2017 was a busy year for Carter County

Published 5:28 pm Friday, December 29, 2017

This past year was a busy one for Carter County. As residents begin looking forward to 2018, here’s a look back at some of the memorable events that transpired in Carter County in the year behind.

Elizabethton/Carter County Animal Shelter

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For much of 2017, the operations of the Elizabethton/Carter County Animal Shelter were a subject of contention at government meetings — both for the Carter County Commission and its committees as well as the Elizabethton City Council.

Throughout the year, a variety of citizens spoke up during public meetings regarding their concerns with the care of the animals, how money was being spent, and the termination of the volunteering and fostering programs through the shelter.

Funding for the shelter also became a point of contention as City Council representatives said they did not feel the City should continue funding 50 percent of the shelter’s budget when the city only represented 25 percent of the population, and also noting that city residents are hit twice for shelter expenses as they also pay county property taxes.

In June, Carter County Mayor Leon Humphrey addressed the County Commission and resigned his oversight duties of the animal shelter. Humphrey stepped in to direct oversight of the shelter in 2016 after he said he received numerous complaints about shelter operations and his own investigation indicated there were several issues at the shelter. The Commission then voted to form a transition board to develop a new oversight for the shelter and its operations.

In September the Commission approved a new operating agreement between the county and the City of Elizabethton for the shelter, adopted new bylaws, and formed a new Animal Shelter Board to become the supervising authority for the shelter.

In December, the long-awaited report from an investigation into the animal shelter’s operations by the Tennessee Comptroller’s Office was released. The Comptroller’s Office began their investigation in 2016 at the request of Humphrey after he reported issues he discovered at the shelter. The investigative report detailed 14 separate operating deficiencies at the shelter and noted a lack of proper oversight of shelter operations. District Attorney General Tony Clark said he reviewed the Comptroller’s report and no criminal charges would be pursued as a result of the findings.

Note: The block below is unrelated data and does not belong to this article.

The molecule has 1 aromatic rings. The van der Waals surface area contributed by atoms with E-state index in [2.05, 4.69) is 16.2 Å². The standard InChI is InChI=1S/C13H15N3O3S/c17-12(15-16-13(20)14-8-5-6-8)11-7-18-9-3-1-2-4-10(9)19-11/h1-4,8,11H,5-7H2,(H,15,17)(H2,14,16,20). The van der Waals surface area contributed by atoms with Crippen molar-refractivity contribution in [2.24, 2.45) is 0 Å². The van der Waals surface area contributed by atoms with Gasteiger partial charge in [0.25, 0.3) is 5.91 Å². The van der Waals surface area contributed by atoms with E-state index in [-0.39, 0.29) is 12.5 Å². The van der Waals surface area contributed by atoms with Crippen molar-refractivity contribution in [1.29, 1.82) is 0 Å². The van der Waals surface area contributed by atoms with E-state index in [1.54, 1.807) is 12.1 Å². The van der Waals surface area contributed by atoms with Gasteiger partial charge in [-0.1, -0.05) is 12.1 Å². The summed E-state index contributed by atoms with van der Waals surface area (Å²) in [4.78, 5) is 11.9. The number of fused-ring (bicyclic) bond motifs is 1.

During 2017 a pair of efforts were made to downsize not only the Carter County Planning Commission but the County Commission as well.

In May, a resolution was presented to the County Commission to downsize the Planning Commission. A resolution for downsizing had been presented to the Planning Commission in April to lower the number of members of that group from 12 to 9. On a split vote of 6-4, the Planning Commission voted to send it to County Attorney Josh Hardin for changes.

During the May meeting of the Commission, there was some confusion among members as to whether or not the resolution was supposed to be returned to the Planning Commission for final approval before being sent to the full Commission. The resolution ultimately died during the May Commission meeting when a motion to approve it failed to garner enough votes to pass, as did a motion to send it back to the Planning Commission.